There’s a new word gaining traction in the vegan and health food scenes, mostly thanks to some rather decadent desserts that have been popping up all over Instagram: aquafaba. And if you’re a vegan, have an egg allergy, or just want to replace eggs with plant-based ingredients, it’s a lifesaver.
What is Aquafaba?
Aquafaba is literally “bean juice.” Or more specifically, chickpea juice. Also known as the garbanzo bean, the chickpea has long been a canned dietary staple. But, the first thing you usually do with a can of chickpeas is to drain off that not-so-appealing-looking brine.
But not anymore…
In an attempt to find better, more stable substitutions for cakes and desserts, vegans have long been searching for the “golden egg” – a vegan egg alternative that can fluff and foam like delicate egg whites.
A few years ago, a software engineer from Indiana, Goose Wohlt, went on a mission to create a perfect vegan meringue.
He witnessed a couple of French chefs making mousse using the liquid from a can of chickpeas, and he was intrigued.
He immediately tried it out as a vegan meringue alternative, and it worked! He soon coined the word “aquafaba” and… as they say, the rest is history.1
But you don’t need to be a vegan to embrace aquafaba. It’s perfect for anyone who has egg allergies, or those just looking to cut calories, but not flavor. It’s also a much cheaper alternative to the expensive (and often starchy) egg substitutes on the market.
How Do I Use Aquafaba?
Let’s take a look at some of the healthy desserts that are being hashtagged across social media using this unbelievable “chickpea juice.” The one commonality between all recipes is that you’ll need to whip your aquafaba.
As impossible as it sounds, once you start whipping aquafaba it completely transforms– and ends up looking just like stiffly-whipped egg whites! Though not entirely necessary, many people recommend adding a pinch of cream of tartar to your brine before whipping. It can make the whipping process a little quicker and easier. Don’t stop whipping until you have stiff meringue-like peaks.
Meringue without egg whites? It seems absurd, but now, it’s possible. Whip up 6 tablespoons of aquafaba with ½ teaspoon cream of tartar, then add 1/2 teaspoon vanilla extract and ½ cup of low-calorie artificial sweetener in place of sugar. Once you gain firm peaks, pipe onto a cookie sheet and bake for around 90 minutes at 250 degrees Fahrenheit. Lemon meringue pie or macarons for dessert tonight, perhaps?
Drain the liquid from one can of chickpeas, add ⅛ teaspoon cream of tartar, one teaspoon vanilla, and low-calorie artificial sweetener to taste. This one is perfect for adding to the top of your coffee for an instant frappuccino-style indulgence with barely any calories!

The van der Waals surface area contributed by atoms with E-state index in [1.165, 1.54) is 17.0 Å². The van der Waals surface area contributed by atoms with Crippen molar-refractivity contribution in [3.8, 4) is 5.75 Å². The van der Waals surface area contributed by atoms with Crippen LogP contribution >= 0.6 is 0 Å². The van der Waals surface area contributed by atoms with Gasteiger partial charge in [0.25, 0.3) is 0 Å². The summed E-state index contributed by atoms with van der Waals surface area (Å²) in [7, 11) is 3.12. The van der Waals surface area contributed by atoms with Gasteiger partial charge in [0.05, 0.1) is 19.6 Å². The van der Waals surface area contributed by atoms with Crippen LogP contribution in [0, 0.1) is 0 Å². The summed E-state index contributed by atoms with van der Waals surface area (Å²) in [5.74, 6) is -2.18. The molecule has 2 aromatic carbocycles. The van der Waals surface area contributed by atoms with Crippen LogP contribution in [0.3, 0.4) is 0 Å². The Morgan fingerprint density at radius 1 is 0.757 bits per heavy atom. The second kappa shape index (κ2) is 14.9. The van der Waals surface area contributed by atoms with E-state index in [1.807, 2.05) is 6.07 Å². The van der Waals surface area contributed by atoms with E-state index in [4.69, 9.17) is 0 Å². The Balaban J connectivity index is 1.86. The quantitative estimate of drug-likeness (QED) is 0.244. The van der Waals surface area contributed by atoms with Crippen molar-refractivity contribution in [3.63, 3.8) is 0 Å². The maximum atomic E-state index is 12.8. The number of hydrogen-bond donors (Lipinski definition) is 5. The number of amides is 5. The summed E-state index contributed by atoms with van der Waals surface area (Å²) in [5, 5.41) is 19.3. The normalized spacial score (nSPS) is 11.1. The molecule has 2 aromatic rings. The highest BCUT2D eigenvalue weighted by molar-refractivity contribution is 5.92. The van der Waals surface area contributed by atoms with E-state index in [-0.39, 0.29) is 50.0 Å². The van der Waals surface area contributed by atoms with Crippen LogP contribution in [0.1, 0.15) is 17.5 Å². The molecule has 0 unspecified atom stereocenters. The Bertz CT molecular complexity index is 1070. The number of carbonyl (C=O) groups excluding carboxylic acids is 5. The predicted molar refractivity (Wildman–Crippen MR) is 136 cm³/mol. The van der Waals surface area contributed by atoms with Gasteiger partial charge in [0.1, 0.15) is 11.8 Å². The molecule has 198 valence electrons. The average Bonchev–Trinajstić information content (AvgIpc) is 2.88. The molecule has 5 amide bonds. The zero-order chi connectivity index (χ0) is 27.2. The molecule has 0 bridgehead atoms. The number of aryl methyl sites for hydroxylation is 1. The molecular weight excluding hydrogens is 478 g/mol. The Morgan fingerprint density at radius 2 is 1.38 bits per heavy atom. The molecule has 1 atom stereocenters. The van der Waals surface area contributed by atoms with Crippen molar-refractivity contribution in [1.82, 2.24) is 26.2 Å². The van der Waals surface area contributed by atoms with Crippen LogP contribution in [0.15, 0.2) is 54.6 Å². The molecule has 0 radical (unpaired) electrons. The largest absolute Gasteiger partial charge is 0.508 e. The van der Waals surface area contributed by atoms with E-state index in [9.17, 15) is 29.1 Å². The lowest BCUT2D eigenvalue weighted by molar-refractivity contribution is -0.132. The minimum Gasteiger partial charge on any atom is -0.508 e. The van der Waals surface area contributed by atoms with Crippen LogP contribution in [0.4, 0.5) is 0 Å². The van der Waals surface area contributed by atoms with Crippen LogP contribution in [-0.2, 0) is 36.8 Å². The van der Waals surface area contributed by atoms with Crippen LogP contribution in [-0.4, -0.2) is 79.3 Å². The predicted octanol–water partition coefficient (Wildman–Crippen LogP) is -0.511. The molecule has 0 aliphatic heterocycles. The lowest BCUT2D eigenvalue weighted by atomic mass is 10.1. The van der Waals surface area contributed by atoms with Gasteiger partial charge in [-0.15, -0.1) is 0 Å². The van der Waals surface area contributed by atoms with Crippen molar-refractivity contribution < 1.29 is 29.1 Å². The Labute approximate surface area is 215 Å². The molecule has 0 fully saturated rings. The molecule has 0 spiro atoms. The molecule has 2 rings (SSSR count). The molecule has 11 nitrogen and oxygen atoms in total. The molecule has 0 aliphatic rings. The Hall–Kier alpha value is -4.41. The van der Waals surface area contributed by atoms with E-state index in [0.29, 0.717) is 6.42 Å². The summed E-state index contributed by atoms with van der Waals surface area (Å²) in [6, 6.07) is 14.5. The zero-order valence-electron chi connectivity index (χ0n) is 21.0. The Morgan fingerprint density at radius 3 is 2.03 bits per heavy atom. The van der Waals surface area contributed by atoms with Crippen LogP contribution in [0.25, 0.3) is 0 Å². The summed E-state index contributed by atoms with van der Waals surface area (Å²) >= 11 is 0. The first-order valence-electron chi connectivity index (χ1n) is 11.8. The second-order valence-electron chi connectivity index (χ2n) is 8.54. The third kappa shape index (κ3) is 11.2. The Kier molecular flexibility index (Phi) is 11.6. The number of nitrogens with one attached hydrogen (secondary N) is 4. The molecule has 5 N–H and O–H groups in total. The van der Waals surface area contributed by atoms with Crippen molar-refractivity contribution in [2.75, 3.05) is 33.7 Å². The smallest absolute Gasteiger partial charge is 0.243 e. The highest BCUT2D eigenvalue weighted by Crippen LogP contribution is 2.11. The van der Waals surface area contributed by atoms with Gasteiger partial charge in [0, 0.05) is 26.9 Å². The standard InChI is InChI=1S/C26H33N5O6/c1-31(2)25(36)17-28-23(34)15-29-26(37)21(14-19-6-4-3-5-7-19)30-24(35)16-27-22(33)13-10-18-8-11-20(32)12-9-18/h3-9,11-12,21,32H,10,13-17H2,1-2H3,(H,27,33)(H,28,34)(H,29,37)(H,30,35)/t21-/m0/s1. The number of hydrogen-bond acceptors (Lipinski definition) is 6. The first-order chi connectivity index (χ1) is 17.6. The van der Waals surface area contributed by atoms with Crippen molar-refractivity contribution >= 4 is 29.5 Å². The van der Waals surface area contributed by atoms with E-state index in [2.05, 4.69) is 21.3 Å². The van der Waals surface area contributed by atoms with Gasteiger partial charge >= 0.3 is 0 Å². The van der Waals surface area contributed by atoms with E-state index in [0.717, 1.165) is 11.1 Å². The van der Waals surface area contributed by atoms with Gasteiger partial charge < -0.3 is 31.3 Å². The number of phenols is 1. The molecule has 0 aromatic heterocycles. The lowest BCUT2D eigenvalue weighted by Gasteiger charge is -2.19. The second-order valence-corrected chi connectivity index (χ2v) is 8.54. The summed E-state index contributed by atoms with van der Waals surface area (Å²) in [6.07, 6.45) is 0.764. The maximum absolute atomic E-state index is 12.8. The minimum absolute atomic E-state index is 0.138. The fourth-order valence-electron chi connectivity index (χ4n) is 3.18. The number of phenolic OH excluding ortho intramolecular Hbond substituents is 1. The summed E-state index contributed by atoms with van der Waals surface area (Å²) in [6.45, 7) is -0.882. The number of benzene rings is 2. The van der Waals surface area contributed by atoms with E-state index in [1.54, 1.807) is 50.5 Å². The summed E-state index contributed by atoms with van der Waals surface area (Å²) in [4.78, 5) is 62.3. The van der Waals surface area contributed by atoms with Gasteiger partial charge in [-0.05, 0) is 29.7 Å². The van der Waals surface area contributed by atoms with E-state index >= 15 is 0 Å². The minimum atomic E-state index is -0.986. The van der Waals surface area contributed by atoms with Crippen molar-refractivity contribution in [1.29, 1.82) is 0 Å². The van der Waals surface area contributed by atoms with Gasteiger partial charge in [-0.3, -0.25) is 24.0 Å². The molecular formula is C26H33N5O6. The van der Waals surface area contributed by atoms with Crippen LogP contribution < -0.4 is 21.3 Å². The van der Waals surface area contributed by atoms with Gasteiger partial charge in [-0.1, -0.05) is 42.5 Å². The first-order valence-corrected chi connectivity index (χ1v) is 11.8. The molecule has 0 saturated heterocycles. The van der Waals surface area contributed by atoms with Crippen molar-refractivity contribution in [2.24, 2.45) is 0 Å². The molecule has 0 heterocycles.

A two-ingredient chocolate mousse? Yes! Use one can of aquafaba brine and whip until stiff peaks form. Then, stir in 5 oz. of melted (and slightly cooled) dark chocolate. Don’t worry if the peaks deflate somewhat during this step. Refrigerate for around two hours, and voilà! – a healthy dessert for your “treat” day!
Dairy-free ice cream that tastes like the real deal? Yes. Using bean water from one can of chickpeas, whip the aquafaba, then chill it. Puree about 8 -10 of your favorite berries (strawberries, raspberries, and blueberries are all great), and add them to the mix. Then, add powdered sweetener to taste — just a spoonful at a time. Freeze the mixture, and enjoy!
Guilt-free mayonnaise! Whip up aquafaba from one can of chickpeas with a pinch of cream of tartar. Add ¼ teaspoon ground mustard, ½ teaspoon salt, ¾ cup of grapeseed oil, one tablespoon of lemon juice and ½ -1 tablespoon of apple cider vinegar, and combine. That’s it – your mayo is ready to go!
Try squishing this sticky deliciousness between your newly-baked aquafaba macarons. Whip ½ cup aquafaba with ¾ teaspoon guar gum and ⅛ teaspoon of cream of tartar. Add ½ cup sweetener and 2 teaspoons of vanilla, combine, and enjoy.
This is probably the healthiest butter you’ve ever laid eyes upon. Using 3 tablespoons of whipped aquafaba, combine with ⅓ cup coconut oil, 1 tablespoon of grapeseed oil, 3 teaspoons of lemon juice and ⅓ teaspoon of salt. Refrigerate to set, then spread to your heart’s content.
Aquafaba can also replace eggs in recipes that call for egg yolks, like brownies and waffles, as it’s thought to create a crispier texture. In basic terms, one egg is generally replaced by three tablespoons of aquafaba, and you can store it in the refrigerator for about 10 days. It also freezes well.
If you’ve got concerns about the “beany” fragrance of aquafaba, don’t worry. That fragrance will go away once you add it to your other ingredients. Or, if you make your own brine by cooking the chickpeas yourself, you won’t get a “beany” scent at all.
Aquafaba has taken the vegan restaurant scene, and Instagram, by storm, and can even be seen in the country’s best cocktail programs where emulsified aquafaba is being used to add “egg-white” foam to cocktails.
Aquafaba: A Final Note
Unless you’re vegan, or allergic to hen’s eggs, don’t go cutting the real deal from your diet completely. On average, egg whites contain 10 grams of protein compared to the 1 gram found in aquafaba. Plus, since aquafaba doesn’t retain the full nutritional profile of chickpeas, it has much less fiber.
But it’s an exciting prospect to gain something fun out of something previously viewed by many as “wastewater!”
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